Corporate Consequences

The coming weeks will determine how big a price Donald Trump and his Republican enablers will pay for fabricating claims about election fraud and instigating the deadly attack on the Capitol.

Yet it is just as important for the country to determine what the consequences should be for the large corporations that directly or indirectly aided Trump’s rise to power.

At the moment, Corporate America is frantically trying to distance itself from Trump and his confederates. Trump himself has become a pariah. Social media platforms have banished him. His banks have severed ties. The PGA Championship will no longer be held at his golf course in New Jersey. The Wall Street Journal urged him to resign. The National Association of Manufacturers called for the use of the 25th Amendment to oust him from office.

Corporations are also turning on Congressional Republicans who perpetuated Trump’s lies about election fraud and sought to overturn Biden’s victory. Companies such as Marriott, Dow Chemical, and Morgan Stanley announced they would halt campaign contributions to the Republicans who objected to certifying the electoral college results as the Capitol was still reeling from the insurrection.

It is fine for big business to come out now in favor of democracy, but that does not completely free it of responsibility for the series of events that led to necessity to fill the Capitol with armed troops to protect it against another assault from U.S. citizens.

That culpability comes in various forms. Although he is hardly a major player, MyPillow CEO Mike Lindell, who continues to support Trump, deserves some commercial form of impeachment. It’s too late to do anything about the recently deceased Sheldon Adelson, who used his casino fortune to prop up Trump and other retrograde Republicans, but there are other major contributors who should be held to account.

Yet there are many other corporations that may not have explicitly supported Trumpism but which were bought off with tax cuts and regulatory rollbacks. This was part of one of the other big lies of the Trump Administration: that it was pursuing populist policies aimed at helping working people.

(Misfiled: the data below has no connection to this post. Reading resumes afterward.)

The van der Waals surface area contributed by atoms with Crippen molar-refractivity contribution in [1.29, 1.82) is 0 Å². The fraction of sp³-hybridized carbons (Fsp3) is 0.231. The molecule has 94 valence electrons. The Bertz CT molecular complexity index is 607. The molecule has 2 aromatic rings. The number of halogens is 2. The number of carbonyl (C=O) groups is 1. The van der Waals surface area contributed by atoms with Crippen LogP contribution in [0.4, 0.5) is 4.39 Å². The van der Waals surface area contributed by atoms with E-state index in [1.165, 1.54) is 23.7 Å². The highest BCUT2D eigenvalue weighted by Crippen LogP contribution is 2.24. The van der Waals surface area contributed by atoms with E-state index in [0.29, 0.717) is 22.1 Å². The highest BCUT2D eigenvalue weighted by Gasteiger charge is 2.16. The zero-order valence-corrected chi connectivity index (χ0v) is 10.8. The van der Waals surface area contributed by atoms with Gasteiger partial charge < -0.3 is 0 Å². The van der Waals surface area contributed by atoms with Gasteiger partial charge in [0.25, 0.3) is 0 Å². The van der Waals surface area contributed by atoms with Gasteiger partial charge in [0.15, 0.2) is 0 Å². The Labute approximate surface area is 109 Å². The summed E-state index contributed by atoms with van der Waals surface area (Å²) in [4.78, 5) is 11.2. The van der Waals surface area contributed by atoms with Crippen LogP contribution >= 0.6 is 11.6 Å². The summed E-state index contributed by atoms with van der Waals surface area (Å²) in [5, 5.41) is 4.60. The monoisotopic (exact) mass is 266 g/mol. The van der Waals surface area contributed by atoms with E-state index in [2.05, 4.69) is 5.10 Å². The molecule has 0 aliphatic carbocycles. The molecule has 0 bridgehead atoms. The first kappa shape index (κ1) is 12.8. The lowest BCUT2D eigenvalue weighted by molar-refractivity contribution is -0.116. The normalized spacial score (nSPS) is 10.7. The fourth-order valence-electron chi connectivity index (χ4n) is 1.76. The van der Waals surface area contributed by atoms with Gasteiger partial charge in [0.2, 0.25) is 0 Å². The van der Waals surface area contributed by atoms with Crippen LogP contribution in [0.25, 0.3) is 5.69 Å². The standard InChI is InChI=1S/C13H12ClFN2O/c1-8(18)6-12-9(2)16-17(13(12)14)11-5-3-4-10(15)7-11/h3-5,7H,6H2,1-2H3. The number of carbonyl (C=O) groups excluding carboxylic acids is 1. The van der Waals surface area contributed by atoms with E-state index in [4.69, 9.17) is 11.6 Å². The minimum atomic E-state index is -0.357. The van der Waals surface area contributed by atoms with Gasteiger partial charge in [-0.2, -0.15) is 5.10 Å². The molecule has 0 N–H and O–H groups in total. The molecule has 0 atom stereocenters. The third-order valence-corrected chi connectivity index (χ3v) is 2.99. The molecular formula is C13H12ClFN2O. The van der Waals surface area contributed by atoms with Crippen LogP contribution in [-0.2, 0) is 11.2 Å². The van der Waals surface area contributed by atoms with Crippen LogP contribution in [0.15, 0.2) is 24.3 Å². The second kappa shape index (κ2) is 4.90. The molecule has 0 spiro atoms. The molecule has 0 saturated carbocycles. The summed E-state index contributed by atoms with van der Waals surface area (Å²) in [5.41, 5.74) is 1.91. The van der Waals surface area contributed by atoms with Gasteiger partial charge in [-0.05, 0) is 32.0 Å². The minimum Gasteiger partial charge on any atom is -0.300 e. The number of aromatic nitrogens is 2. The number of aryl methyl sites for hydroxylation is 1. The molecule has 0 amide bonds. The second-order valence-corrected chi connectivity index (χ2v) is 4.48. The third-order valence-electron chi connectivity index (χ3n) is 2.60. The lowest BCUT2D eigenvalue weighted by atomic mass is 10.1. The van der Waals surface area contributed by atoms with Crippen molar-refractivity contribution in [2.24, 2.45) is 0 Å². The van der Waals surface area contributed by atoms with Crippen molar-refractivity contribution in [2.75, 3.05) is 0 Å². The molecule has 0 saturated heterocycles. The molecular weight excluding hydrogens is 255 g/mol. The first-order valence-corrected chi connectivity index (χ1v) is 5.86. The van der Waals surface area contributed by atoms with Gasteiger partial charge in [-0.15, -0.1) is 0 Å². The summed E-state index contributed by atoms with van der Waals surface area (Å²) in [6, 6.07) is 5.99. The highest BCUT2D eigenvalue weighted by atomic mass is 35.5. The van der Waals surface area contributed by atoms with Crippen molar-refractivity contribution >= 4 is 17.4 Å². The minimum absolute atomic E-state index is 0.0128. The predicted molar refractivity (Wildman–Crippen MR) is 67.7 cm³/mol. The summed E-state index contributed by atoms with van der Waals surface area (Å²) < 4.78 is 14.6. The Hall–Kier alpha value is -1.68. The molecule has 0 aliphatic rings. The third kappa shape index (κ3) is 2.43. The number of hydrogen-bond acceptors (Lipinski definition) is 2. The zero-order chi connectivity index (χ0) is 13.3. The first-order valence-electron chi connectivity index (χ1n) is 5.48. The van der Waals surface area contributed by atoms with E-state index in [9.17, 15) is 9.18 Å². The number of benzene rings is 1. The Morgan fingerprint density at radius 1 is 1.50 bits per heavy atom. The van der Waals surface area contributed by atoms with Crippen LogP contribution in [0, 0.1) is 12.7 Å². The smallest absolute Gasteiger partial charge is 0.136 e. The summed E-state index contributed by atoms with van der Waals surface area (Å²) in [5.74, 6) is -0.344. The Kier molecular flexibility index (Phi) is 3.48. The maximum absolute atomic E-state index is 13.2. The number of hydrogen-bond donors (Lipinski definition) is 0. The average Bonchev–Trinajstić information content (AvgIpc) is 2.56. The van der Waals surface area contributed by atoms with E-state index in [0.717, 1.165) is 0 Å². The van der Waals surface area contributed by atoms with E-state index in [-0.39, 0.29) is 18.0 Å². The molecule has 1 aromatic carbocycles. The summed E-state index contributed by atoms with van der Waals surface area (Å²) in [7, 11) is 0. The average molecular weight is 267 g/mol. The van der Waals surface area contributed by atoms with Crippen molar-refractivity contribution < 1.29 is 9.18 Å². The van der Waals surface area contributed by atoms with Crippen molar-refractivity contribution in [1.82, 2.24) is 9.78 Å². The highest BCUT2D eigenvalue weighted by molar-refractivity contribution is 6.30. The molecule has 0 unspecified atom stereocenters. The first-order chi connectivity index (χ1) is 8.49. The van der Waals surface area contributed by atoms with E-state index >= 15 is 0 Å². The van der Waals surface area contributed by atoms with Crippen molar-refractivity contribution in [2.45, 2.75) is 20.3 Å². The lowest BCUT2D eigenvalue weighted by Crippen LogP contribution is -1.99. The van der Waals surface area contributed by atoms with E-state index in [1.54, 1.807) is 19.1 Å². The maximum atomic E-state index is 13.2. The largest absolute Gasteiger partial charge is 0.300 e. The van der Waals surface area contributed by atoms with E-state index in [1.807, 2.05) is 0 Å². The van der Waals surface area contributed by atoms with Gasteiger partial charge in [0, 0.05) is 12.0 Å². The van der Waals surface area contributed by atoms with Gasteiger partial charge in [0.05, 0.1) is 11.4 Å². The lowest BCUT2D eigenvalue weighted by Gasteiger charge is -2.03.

Trump cynically perpetuated this falsehood while collaborating with the likes of Mitch McConnell to advance the usual pro-business Republican agenda. There were a few variances in areas such as trade, but the new positions were less pro-labor than they were simply xenophobic and incoherent. Whatever benefits workers may have enjoyed under Trump were far outweighed by the harm caused by the weakening of workplace safety enforcement, continued anti-union animus and the like. Trump’s incompetent response to the pandemic and the insufficient relief efforts have only compounded the problem.

Soon the country will be finished with Trump and attention will turn to the priorities of the new Administration. Biden included numerous progressives in his transition team and has chosen some decent people to serve in his cabinet, yet his closest advisors include individuals with strong corporate ties. Although he moved a bit to the left during the campaign, Biden himself is firmly centrist and far from anti-business.

Having distanced itself from Trump, big business may feel that it is entitled to push its agenda with the new administration. Nothing is further from the truth.

If anything, corporate interests, having received undue benefits during the Trump years, should now take a back seat to truly worker-friendly and other progressive policies. Corporate America should, in effect, pay a kind of reparations for its failure to stand up to Trumpism. A Biden Administration that is allowed to provide real help to struggling Americans may do more than anything else to help reunify the country.